Students tell of camera watch
Some Baptist University students have taken the compulsory national security law course under the watch of a surveillance camera as they were taught about the dangers of breaking the law, with a maximum penalty of a life sentence.
At least one surveillance camera was in the lecture hall at Baptist University, while an unidentified photographer took pictures, said two students who attended.
The course was taught by barrister Alex Fan Hoi-kit, who is also an Election Committee member for the legal sector. Fan played almost 200 PowerPoint slides in the class, during which he told students the national security law is powerful and that offenders face serious penalties.
It outlines the national security law's 66 articles, detailing how they might be breached, while stressing the need for greater patriotism and a national Chinese identity.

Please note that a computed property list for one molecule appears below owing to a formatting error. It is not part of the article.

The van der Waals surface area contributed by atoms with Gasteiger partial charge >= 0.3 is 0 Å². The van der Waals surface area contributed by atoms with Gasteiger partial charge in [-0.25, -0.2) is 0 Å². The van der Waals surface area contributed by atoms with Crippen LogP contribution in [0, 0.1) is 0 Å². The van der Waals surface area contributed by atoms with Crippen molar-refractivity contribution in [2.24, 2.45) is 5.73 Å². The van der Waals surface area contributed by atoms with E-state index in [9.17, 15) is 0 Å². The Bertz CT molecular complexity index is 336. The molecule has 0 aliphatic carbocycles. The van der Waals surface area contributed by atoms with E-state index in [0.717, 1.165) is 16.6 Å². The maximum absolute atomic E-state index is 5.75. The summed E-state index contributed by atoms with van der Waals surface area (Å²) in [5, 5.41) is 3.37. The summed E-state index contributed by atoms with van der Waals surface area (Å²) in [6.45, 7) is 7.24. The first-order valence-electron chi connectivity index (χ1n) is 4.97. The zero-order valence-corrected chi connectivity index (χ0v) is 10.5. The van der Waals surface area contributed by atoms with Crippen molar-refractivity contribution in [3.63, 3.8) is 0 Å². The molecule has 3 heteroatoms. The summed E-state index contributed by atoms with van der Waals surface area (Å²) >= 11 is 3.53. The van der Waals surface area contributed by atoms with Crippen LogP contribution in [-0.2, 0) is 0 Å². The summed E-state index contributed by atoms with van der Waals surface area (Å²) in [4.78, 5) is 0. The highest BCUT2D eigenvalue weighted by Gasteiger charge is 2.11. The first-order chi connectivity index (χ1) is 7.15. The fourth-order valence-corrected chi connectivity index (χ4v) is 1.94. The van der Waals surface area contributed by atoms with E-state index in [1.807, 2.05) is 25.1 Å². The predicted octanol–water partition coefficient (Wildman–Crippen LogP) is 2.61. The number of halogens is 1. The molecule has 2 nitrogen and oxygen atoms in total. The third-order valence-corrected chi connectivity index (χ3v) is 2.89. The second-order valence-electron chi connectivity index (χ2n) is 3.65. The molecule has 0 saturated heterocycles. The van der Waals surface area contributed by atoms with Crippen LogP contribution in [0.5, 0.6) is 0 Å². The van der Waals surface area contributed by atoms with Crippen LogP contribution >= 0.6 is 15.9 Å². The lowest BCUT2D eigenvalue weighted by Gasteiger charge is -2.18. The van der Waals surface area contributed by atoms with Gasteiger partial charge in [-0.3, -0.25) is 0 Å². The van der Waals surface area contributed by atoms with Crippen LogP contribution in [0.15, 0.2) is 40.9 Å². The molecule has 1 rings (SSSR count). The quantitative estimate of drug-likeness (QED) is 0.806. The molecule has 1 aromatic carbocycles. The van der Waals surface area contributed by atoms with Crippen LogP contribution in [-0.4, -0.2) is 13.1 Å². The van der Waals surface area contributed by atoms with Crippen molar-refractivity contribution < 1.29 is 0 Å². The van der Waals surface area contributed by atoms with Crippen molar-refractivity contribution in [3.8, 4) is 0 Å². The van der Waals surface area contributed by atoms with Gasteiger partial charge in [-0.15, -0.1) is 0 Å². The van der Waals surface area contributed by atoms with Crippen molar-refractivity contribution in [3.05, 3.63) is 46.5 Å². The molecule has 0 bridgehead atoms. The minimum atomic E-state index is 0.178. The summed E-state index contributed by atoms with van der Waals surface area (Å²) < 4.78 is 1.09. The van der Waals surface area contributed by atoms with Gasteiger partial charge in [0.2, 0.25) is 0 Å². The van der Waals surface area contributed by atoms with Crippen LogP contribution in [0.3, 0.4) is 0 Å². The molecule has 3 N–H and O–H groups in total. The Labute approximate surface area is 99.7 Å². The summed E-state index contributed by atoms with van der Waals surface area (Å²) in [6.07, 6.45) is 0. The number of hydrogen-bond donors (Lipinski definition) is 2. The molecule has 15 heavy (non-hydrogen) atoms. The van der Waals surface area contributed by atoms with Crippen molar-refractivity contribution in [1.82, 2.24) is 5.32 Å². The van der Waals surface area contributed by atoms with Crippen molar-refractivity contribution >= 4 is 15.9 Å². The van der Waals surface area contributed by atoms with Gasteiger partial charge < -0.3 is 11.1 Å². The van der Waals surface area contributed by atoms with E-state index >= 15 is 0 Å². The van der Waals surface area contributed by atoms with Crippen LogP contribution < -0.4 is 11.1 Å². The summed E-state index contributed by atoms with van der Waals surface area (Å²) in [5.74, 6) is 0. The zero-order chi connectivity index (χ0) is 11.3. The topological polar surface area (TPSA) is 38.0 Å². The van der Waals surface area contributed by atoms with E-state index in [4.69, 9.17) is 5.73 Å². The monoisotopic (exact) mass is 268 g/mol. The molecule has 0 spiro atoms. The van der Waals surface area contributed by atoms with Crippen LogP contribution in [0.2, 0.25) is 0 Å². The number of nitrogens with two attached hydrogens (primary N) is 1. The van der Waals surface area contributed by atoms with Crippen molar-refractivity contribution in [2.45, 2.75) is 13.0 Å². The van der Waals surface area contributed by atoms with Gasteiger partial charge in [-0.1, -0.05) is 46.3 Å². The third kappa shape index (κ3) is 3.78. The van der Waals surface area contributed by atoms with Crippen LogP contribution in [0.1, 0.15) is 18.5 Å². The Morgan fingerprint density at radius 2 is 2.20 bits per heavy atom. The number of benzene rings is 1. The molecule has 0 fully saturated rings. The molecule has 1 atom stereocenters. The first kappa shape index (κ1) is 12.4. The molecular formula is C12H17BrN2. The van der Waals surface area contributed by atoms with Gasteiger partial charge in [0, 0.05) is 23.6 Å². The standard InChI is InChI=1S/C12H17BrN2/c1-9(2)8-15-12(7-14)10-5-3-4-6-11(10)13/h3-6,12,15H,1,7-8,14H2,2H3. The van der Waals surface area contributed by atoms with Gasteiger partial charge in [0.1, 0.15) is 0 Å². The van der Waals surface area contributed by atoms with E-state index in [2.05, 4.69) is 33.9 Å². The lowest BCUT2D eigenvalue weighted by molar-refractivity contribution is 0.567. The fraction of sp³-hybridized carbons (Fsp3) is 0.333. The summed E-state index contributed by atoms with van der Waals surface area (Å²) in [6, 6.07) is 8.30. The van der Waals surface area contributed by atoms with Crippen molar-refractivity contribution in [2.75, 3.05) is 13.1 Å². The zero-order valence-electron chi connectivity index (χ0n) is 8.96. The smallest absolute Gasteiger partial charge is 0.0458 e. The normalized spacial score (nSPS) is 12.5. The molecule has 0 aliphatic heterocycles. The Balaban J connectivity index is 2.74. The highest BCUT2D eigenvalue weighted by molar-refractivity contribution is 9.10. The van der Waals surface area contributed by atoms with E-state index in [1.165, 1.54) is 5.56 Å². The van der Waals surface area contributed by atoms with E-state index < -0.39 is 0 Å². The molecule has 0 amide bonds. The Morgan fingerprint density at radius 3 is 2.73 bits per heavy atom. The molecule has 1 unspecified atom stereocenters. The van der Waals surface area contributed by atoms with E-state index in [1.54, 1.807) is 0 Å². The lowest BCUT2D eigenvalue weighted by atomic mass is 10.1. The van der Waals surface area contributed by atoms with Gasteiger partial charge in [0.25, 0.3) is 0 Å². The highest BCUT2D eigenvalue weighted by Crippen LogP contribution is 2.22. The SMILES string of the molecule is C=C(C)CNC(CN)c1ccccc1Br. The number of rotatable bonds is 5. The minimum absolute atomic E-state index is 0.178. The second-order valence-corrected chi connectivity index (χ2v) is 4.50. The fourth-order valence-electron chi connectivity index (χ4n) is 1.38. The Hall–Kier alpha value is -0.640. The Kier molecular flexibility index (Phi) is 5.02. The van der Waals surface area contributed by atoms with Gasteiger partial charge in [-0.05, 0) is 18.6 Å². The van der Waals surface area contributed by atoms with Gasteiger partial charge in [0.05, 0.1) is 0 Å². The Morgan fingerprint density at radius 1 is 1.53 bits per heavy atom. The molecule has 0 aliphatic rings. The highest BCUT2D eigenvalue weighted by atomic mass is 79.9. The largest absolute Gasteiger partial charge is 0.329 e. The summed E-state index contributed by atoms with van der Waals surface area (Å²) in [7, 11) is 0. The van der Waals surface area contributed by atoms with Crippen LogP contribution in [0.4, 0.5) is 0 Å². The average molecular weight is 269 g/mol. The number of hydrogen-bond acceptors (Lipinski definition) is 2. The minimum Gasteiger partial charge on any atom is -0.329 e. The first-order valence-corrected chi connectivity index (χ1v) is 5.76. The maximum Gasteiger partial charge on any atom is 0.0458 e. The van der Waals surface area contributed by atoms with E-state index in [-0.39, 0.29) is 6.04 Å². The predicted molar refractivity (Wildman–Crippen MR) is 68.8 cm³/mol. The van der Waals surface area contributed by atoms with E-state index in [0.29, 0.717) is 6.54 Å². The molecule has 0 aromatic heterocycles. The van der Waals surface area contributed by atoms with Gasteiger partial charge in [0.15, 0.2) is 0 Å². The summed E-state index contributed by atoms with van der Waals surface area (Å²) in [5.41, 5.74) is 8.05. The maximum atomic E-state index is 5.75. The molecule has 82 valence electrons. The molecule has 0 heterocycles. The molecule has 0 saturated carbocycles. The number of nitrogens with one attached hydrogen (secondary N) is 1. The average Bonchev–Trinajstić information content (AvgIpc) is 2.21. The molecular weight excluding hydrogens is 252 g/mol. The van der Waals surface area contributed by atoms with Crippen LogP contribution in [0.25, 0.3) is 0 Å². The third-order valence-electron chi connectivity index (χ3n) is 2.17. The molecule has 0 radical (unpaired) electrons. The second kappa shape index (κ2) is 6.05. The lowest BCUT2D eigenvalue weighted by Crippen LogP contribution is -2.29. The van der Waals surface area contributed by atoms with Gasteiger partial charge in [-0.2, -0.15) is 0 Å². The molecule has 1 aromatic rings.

It also includes the history of Hong Kong and China, highlighting the subjugation of China by foreign powers in the past, and with reference to the existence of national security laws in large democratic countries such as the United States and the United Kingdom.
On the surveillance camera and the unidentified photographer in the lecture hall, Baptist University said it did not make video recordings of the lecture, and the department in charge arranged staff members to take a few photos only for record keeping.
The course was followed by a compulsory multiple-choice test, in which students had to identify security law violations by characters with names such as "Ms Naughty" and "Mr Breach."
One question in the test described a situation where Ms Naughty asks members of a group on messaging app Telegram to block commuter trains to stop people from getting to work, with the aim of "compelling" the government to implement universal suffrage.
Four choices were offered: incitement to secession, subversion, terrorism and collusion with foreign forces.
Each of those are punishable by life imprisonment under the national security law.
Students are required to obtain a pass in the test to fulfill the university's graduation requirement, says Baptist University's website. Some said they failed the test.
A spokeswoman for the Education Bureau said in an e-mail that it is a "statutory obligation" to promote national security education in universities.